The Minister and CEO assured customers Aramco’s crude exports will not be reduced this month because it will reduce strategic stocks. The kingdom also temporarily reduced the rate at which domestic refineries process oil by about 1 million barrels a day, making it more crude available for overseas shipments.
Crude prices fell after Tuesday’s long-awaited statement from the kingdom – which pumped nearly 10% of the world’s oil before the important Abqaiq facility was hit by rockets or drones over the weekend. However, it also became clear that Saudi Arabia’s industry will remain weak for months as it depletes its oil reserves to meet supply commitments and operates without its usual spare capacity production buffer.
UBS Group AG analyst Giovanni Staunovo in a note on Wednesday said that “Given the limited reserve capacity outside Saudi Arabia and the risks of renewed attacks on Saudi energy infrastructure, a risk premise is likely to lie in oil prices in Saudi Arabia. the foreseeable future. ”
Although Aramco fixes the damage in Abqaiq, the likelihood of further escalation of the military conflict depends on the oil market. US Secretary of State Michael Pompeo traveled to Saudi Arabia on Tuesday for talks. Later on Wednesday, the Saudi Ministry of Defense will show evidence of Iran’s involvement in the attacks, according to state television.
Saudi Arabia assured customers in distress that crude exports would continue to flow as normal and its industry could recover quickly from the worst attack in its history.
He said Abqaiq is now processing about 2 million barrels per day crude, Aramco Chief Executive Officer Amin Nasser told a conference in Jeddah on Tuesday. The facility should return to pre-attack levels of about 4.9 million barrels by the end of September.
“For the past two days, we have managed to sustain the damage by recovering more than half of the production we had lost during this terrorist attack,” Energy Minister Prince Abdulaziz bin Salman said at a conference in Jeddah. “The company will be able to fulfill all of its commitments to customers this month by withdrawing its crude oil reserves.”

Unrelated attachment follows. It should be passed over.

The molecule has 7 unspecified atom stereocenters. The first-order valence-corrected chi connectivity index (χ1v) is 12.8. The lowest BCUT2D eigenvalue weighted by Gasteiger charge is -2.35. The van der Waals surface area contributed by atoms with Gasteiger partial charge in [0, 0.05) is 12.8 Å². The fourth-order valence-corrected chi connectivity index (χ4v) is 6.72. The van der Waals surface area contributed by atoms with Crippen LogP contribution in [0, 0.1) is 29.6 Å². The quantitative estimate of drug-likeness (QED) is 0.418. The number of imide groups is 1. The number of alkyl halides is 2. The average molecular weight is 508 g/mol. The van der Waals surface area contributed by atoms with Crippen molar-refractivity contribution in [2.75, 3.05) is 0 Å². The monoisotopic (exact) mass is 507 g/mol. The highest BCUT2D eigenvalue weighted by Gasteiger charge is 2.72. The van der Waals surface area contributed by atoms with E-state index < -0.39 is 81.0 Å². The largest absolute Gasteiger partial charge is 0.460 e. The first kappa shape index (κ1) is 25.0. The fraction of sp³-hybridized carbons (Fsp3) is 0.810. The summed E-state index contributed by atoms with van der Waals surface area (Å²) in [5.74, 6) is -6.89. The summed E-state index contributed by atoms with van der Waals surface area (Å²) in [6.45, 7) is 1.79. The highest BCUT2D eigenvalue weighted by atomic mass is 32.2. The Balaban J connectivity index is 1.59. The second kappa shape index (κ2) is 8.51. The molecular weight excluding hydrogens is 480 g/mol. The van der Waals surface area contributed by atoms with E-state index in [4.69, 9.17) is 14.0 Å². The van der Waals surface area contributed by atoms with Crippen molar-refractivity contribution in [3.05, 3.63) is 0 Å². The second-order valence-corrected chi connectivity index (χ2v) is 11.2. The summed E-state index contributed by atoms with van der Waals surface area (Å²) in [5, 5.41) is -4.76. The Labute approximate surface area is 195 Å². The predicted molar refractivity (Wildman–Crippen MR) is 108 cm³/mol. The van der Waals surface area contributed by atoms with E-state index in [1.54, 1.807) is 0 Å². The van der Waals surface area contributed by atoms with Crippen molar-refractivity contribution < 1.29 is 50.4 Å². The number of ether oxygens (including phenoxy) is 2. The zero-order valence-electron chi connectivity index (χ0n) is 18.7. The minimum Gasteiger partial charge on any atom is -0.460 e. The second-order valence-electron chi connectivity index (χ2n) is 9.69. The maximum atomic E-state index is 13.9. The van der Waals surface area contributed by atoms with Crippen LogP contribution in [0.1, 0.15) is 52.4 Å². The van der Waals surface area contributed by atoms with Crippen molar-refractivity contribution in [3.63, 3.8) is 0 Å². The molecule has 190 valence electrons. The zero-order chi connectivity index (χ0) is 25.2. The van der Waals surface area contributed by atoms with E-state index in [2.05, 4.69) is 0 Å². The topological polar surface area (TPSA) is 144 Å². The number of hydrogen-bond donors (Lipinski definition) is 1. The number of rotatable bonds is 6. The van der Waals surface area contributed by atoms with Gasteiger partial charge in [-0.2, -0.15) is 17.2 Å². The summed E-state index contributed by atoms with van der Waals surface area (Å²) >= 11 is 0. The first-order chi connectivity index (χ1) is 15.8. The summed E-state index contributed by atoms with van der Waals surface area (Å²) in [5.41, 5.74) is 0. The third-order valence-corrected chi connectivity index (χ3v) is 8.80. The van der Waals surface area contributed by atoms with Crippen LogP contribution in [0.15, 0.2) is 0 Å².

It was a relief to a market that was engulfed by uncertainty – seeing a record price rise at Brent crude on Monday – but progress has been slower than initially expected. Immediately after the weekend attack, officials indicated that most production would be reset within days, with weeks required to restore full capacity. The outlook became more pessimistic in the following days after photos were published showing the extent of damage to the decisive object.
However, figures provided by the energy minister suggest that the kingdom will take months to fully recover from the incident. Full production capacity of 12 million barrels per day will be available only at the end of November, with about 11 million restored by the end of this month, Prince Abdulaziz said. Saudi Arabia aims to pump 9.8 million barrels a day in October, he said, in line with recent months.
Brent crude declined 6.5% on Tuesday after kingdom insurance, but that only partially wiped out Monday’s 15% increase, which was the largest since the contract began trading in 1988. Futures rose 0.4% to $ 64.80 a barrel as of 8:12 am London Mercury.
This historic prize gain underscored the unprecedented nature of the disruption caused by the attack. For decades, Saudi Arabia has been an excellent stabilizer of the oil market, holding a large backing of reserve production capacity that could be introduced in emergencies, such as during the 2011 war in Libya.
The suspension of 5.7 million barrels a day of Saudi production from the attack – the worst unexpected loss in the history of the global oil market – exposed the scarcity of the rest of the world’s buffer supply. Beyond the kingdom, other participants in OPEC + cuts, such as Russia, Kazakhstan and the United Arab Emirates, could restore several hundred thousand barrels a day of idle production, but that is not enough to offset Saudi losses.
Nasser said Aramco increased offshore fields to the maximum to replace lost production. Customers were also being supplied using stocks, though some shoppers are required to accept varying degrees of crude, a person familiar with the matter said earlier this week.
Tehran and Riyadh are historic enemies that support opposing sides in Yemen’s long civil war. The volatile situation in the region finally escalated earlier this year after the US President. Donald Trump used sanctions to try to eradicate all of Iran’s oil exports – the lifeblood of his economy – after unilaterally withdrawing from an international nuclear deal.
For all the practical adjustments to damaged infrastructure under development, Saudi Arabia’s failure to prevent attacks and the risk of further military escalation in the region will depend on the oil market for a long time.
“We cannot rule out the possibility of similar attacks on key Saudi energy infrastructure in the future,” UBS’s Staunovo said. The bank raised its three-month trading range for Brent oil by $ 6 to $ 59 to $ 71 a barrel./Investing.com